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South West Visit
July 2009
Ian Rhys Williams

   Four members of the South Wales Area group, were invited to tour the glasshouses of some of the leading growers in the South West Area.  Derek Bonner, Danny Davies, Ralph Trinder and I, set out early to cross the Severn Bridge on Thursday, 30th. July, journeying Southward, following the directions given by the Sat Nav; towards the land where the cider apples grow - Somerset.

    It had rained 'Cats and Dogs' throughout the night and early morning and the roads were 'awash' with large puddles. However, the sun began to smile and warmed the damp air. Our first port of call, on our way, was Blackmore and Langdon. We were greeted by Rosemary and Steven Langdon, who, as always, gave us a warm welcome.  The Show house was almost empty as most of the pot blooms had been used earlier in the season for their award winning display, which achieved a Gold Medal at Chelsea Flower Show. The rest of the greenhouses though, were full of thousands of cutting tubers as far as the eye could see.  Rosemary held a pot of Millie, which is to be released at the end of the Season. By all accounts it is one of the best pinks to be released for some time and should make an excellent Show specimen. Another promising pot we saw was Olivia, which was released last year.

      Page 1 - John Chiswell

   After a brief stay, we made tracks towards Chilcompton, to see John Chiswell's glasshouses, two days prior to the Porchester Show. Also present to greet us was Gary Dando, the South West Representative. John's main glasshouse was a rainbow of colour. The majority of his blooms had reached their optimum size. Inside the glasshouse, was a constant flow of fresh cooling air. This was achieved by a large fan at the rear of the glasshouse and John had removed the glass from whole pine-end [ North side ]. This helped to prevent mildew, which has plagued many growers this year. John keeps most of his plants in a very large net house. It keeps cool even during the warmest periods and has a constant stream of cooling air throughout. The light is subdued where the begonias thrive. John's begonias looked in A1 condition, in both his net house and glasshouses.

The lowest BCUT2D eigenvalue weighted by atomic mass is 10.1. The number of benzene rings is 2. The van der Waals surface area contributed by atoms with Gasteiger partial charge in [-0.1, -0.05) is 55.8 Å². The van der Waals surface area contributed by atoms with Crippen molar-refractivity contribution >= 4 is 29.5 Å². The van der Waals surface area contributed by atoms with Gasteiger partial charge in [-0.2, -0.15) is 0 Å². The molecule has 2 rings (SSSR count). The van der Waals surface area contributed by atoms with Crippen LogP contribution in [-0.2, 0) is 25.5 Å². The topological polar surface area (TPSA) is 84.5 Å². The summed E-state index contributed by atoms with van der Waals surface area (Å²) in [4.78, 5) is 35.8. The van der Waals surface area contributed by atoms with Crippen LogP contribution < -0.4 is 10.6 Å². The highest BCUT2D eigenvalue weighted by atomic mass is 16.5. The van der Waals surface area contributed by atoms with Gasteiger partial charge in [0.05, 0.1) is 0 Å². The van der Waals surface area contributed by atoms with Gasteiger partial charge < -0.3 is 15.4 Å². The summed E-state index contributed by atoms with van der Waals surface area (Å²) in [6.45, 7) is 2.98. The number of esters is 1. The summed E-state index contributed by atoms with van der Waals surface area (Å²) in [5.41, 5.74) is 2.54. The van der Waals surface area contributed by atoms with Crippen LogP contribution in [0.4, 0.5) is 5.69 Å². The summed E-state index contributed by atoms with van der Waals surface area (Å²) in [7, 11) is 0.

A. John's 'Best in Show', bloom of Beryl Rhodes, at Bideford, nine days before the Show.
B. John in his glasshouse checking his blooms, ready for the Porchester Show in two days time. Most have reached their full potential of nine inches- plus, with good depth. He has timed his stopping dates, to accommodate both Shows at Portchester and Bideford. If any of the two blooms are too advanced, he will remove them into the net house, to 'slow' their progress, in order that they do not edge too early.
C. On this side of the glasshouse, are John's second batch of plants, timed for the National. Have you noticed the large fan at the rear, and that most of the glass has been removed?
D and E. John's net house. These plant are for the National. Look carefully at the condition and health of the plants. The stems are thick and sturdy,a picture of health. The begonias seem to revel in these conditions - subdued light, with ample air flow. F. Lindsey Smith. G. El Star. In the background top left is Emily Rose and top right Beryl Rhodes.  H. Jean Ishbell. I.  John's seedling.
 J. Dr. Eric Catterall.  K. Snowbird,  L. Emily Rose.  M. Mrs A. Jeffrey.  N. Golden Hind.  O. Gypsy.

A

Beryl Rhodes

B

John in his glasshouse

C

General view, plants for the National

D

Shade house ready for the National

E

More blooms for the National

F

Lindsey Smith

G

El Star

H

Jean Ishbell

I

John's seedling

J

Dr. Eric Catterall

K

Snowbird

L

Emily Rose

M

 Mrs A.Jeffrey

N

Golden Hind

O

Gypsy

IAN'S SOUTH WEST VISIT 2009
Page 2 -Ron Haines          Gary Dando Part 1          Gary Dando Part 2          Page 4 - Lakin Earl

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